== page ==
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#42879 by AZGuyJoe
Thu Jan 21, 2010 8:06 am
Anyone have an educated guess on how many oomas are installed?
I ask because I'm about to pull the plug and have my phone numbers ported to ooma and I'm trying to get a feel for the long term viability of the company.
Thanks.
#42883 by caseybea
Thu Jan 21, 2010 8:17 am
it's good to know someone else out there thinks just like me. I posted this very same question two weeks ago. The thread is here:

viewtopic.php?f=9&t=5903
#42890 by AZGuyJoe
Thu Jan 21, 2010 9:24 am
Aha! I didn't see that one.
Still no answer to the question although there's a lot of speculation.
My concern is the ponzi scheme element of ooma's business plan (and I don't mean that in a negative way).
If only 25% of their customers sign up for premium after spending $200 or so on the hardware they don't have much in terms of an on-going revenue stream so they have to sell more and more hardware to get revenue and get the additional premium subscribers.
Don't get me wrong, I like ooma and the service has been great. I just don't want to pick up the phone one day and my ooma dial tone has gone mute.
#42904 by allo
Thu Jan 21, 2010 10:44 am
AZGuyJoe wrote:....
Still no answer to the question although there's a lot of speculation.
...
Don't get me wrong, I like ooma and the service has been great. I just don't want to pick up the phone one day and my ooma dial tone has gone mute.
.

If you're too worried about your investment... you should get the hardware from Costco which will take it back at any time if not satisfied... unless they change their policy... the day something happens!

.
#43007 by bw1
Thu Jan 21, 2010 1:24 pm
AZGuyJoe wrote:Aha! I didn't see that one.
Still no answer to the question although there's a lot of speculation.
My concern is the ponzi scheme element of ooma's business plan (and I don't mean that in a negative way).
If only 25% of their customers sign up for premium after spending $200 or so on the hardware they don't have much in terms of an on-going revenue stream so they have to sell more and more hardware to get revenue and get the additional premium subscribers.
Don't get me wrong, I like ooma and the service has been great. I just don't want to pick up the phone one day and my ooma dial tone has gone mute.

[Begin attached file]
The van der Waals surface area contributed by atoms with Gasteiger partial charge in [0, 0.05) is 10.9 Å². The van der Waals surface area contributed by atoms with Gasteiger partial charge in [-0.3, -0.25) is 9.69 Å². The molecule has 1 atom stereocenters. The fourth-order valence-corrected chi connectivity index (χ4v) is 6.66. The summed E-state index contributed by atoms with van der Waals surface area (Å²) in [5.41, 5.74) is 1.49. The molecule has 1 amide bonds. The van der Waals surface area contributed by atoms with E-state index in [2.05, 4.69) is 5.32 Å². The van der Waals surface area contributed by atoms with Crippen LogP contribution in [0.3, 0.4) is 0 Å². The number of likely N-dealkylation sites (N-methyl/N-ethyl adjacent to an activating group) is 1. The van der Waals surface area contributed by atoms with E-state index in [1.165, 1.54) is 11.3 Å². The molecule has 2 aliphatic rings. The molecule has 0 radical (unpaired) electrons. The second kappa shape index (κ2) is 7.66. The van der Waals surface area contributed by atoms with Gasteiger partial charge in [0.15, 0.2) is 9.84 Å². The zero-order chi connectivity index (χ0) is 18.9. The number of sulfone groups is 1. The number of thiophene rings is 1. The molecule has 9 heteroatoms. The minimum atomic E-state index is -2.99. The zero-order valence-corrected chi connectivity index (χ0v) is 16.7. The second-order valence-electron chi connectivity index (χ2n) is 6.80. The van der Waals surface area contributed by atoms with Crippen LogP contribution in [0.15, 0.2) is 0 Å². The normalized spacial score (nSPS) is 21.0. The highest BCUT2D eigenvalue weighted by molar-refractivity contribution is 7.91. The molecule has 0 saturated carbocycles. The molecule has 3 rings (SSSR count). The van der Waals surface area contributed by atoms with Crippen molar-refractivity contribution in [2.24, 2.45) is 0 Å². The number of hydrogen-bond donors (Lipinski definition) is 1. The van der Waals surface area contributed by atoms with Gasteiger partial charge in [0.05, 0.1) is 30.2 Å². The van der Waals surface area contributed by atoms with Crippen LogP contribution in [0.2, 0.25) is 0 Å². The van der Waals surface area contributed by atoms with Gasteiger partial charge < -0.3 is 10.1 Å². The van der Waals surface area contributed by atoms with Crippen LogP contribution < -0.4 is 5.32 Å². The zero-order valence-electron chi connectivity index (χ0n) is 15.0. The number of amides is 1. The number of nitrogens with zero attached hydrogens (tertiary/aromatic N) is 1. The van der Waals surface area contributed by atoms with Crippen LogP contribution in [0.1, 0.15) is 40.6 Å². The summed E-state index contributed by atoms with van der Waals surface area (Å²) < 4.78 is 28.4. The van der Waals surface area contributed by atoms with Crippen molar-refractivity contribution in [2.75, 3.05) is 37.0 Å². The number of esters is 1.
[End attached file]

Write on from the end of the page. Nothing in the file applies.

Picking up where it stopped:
The hardware won't last forever, so eventually Ooma's customers will need to replace their device with a new one.

The Hub has been supplanted by the Telo as the latest hardware after only about 2 years. In another 2 or 3 years, they'll probably have even newer hardware. Some customers will want to update to the newest hardware to get the newest features.
#43021 by dealing3000
Thu Jan 21, 2010 1:39 pm
You have a valid concern but I would not really worry too much. Ooma does seem very well funded for a startup. One thing to also note is that if there were issues with the company, you would be given time to port your number over to another provider. This has happened in the past to other VOIP providers and people were given time to leave the service. That being said if you stick around till the very end and ignore any possible warning signs then yes you could possibly lose your number as who knows how long it would take to reclaim a number from a company that went belly up. More than likely if there were issues Ooma would be sold to another provider and they would possibly change the terms of service (start charging per month most likely) but in this case you would also have time to leave if you did not agree to the new service terms.

Remember that people have long held numbers that they depend on for personal and business reasons. Going dark one day for good with little to no warning would not exactly be the smartest thing in the world for anyone to do.
#43142 by alancommike
Thu Jan 21, 2010 4:47 pm
I wouldn't exactly call it a ponzi scheme. They're not paying out money to investors or claiming a specific return on investment. The buzzword these days is that it's a 'freemium' business model. Free service with a paid premium service to draw the user base into.

Before Ooma received VC funding, there needed to be quite a bit of due diligence on their biz plan. They estimated conversion rates to premium, revenue and gross margin from hardware sales, costs per user, % of heavy demand users, % of low demand uesrs, infrastructure costs, etc. They made all sorts of pretty excel graphs and charts showing that the biz will work. They've had enough investors that if the model didn't work, someone would have thrown up a red flag. That certainly doesn't mean it will work, it all goes into execution and how the assumptions hold. Some of the original assumptions didn't, and they've changed the model.

You can get a rough idea on what it takes to support a customer by reading the Vonage 10K and 10Q reports. They're a public company, so they can't hide much. When I looked at Ooma before deciding to buy, it made sense to me, though i don't know what the Ooma assumptions are and what their actual biz model says.

...alan
#43216 by allo
Thu Jan 21, 2010 7:12 pm
AZGuyJoe wrote:Not the issue. I'm looking out a bit more long term than Costco's return window.
Thanks.


Don't worry!
There are a lot of "economy" phone services out there... (DIDs)... dozens of them; and i am sure there will also be new ones in the future!
Take a look here:
http://www.voip-info.org/wiki/view/VOIP ... esidential

You might not get all that Ooma has to offer... but you can call all you want and then some, for $10 or less a month!
So, enjoy Ooma while it lasts... there is nothing to fear!
.
#43240 by bw1
Thu Jan 21, 2010 8:23 pm
alancommike wrote: though i don't know what the Ooma assumptions are and what their actual biz model says.


Here I though you were going to post those pretty excel graphs! ;)

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